Fabian Cancellara’s top 11 time trial tips

Olympic Champion Fabian Cancellara has one word to describe amateur time triallists in the UK: “crazy”. All the same, the TT maestro was happy to pass on 11 nuggets of wisdom that any of us can make use of, regardless of ability

Fabian Cancellara on his way to gold at the 2016 Olympic Games. Photo: Graham Watson

(Image credit: Watson)

1 Prepare

“It’s not only the day before the race that’s important, what’s important is the week before. You have to eat carbs and good quality food, be relaxed, be ready for what is coming, whether it’s a long race or a short one.”

2 Head and heart

“In training I have to follow the power numbers, but I also go on feeling. In training you never reach what you want to reach in a race. Even now when my coaches calculate my training plan, they put a few numbers too high because they look at what I reached in races. It’s different to what I reach in training.”

3 Build slowly

“The better my level is, the more I’m excited to do TT training. The first day on a TT bike is horrible, but the second, third, fourth, fifth day are already different because you are used to the position, used to going at another speed. The more you do things, the better you get. Of course if you can ride 55kph for a long time, that’s also nice!”

4 Have a goal

“Somehow training is a pain in the ass. Maybe that’s a bit strong, but the problem with time trialling is that you have to force yourself, and to force yourself for nothing is hard. The main thing is to work towards a main goal and that you are ambitious for something.”

5 Be confident

“When your results come from training, that’s good for your confidence, and confidence is vital. Of course as a pro athlete it’s a bit different — sometimes amateurs are more ambitious than us!”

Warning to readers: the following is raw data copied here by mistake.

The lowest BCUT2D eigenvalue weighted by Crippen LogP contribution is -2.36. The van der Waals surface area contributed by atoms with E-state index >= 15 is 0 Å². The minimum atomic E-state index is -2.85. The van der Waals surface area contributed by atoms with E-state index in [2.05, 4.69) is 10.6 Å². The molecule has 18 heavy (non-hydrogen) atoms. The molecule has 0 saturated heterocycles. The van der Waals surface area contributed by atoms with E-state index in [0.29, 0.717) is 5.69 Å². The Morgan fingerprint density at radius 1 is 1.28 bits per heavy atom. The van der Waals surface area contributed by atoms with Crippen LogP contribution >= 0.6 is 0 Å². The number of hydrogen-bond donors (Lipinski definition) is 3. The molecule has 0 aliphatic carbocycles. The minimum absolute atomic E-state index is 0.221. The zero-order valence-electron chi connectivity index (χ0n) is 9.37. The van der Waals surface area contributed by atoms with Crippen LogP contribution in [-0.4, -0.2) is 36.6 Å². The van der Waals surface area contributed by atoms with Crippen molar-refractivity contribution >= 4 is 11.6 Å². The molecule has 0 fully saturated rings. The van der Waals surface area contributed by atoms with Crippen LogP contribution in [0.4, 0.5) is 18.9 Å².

6 Look after your equipment

“You need good kit. Wheels, bike, helmet, skinsuit… time trialling is not only about performance and power, it’s also about equipment.”

Cancellara's TT machine

7 Find your pace

“Practise for five minutes at a certain wattage or certain heart rate, then have three minutes’ recovery and then go again for five or 10 minutes. It doesn’t need to be always threshold pace, but a pace where you learn to keep it. If you cannot keep the pace, time trialling is even harder.”

8 Stick to it

“I meet a lot of people whose biggest problem is that they cannot ride the pace; they go a bit faster, a bit stronger, and then a bit less. On a hilly parcours they go fast into the climb and then slow because they are tired and then they go fast onto the downhill, and then the flat they don’t know how to go, that’s the problem.”

9 Don’t warm up too much

“I think a lot of riders do too much roller training, too much warm-up; riders are already tired before the start. That’s what I think.”

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10 Pin your number on right

“Lately, mostly, the bus driver or one of the soigneurs pins my number on when I’m on the rollers. The skinsuit is always a mess to get on and you can destroy the number, so I say: ‘First I put my skinsuit on and then when I have it on you can put the number on right.’”

11 Wake up

“The secret is to get awake, take a small shower. [Sometimes] you just want to lie on bed and recover and get the best out of recovery because the best recovery is just sleeping, just doing nothing. But find a bit of rice, a piece of chocolate, some sparkling water, and then the body is more switched on.”

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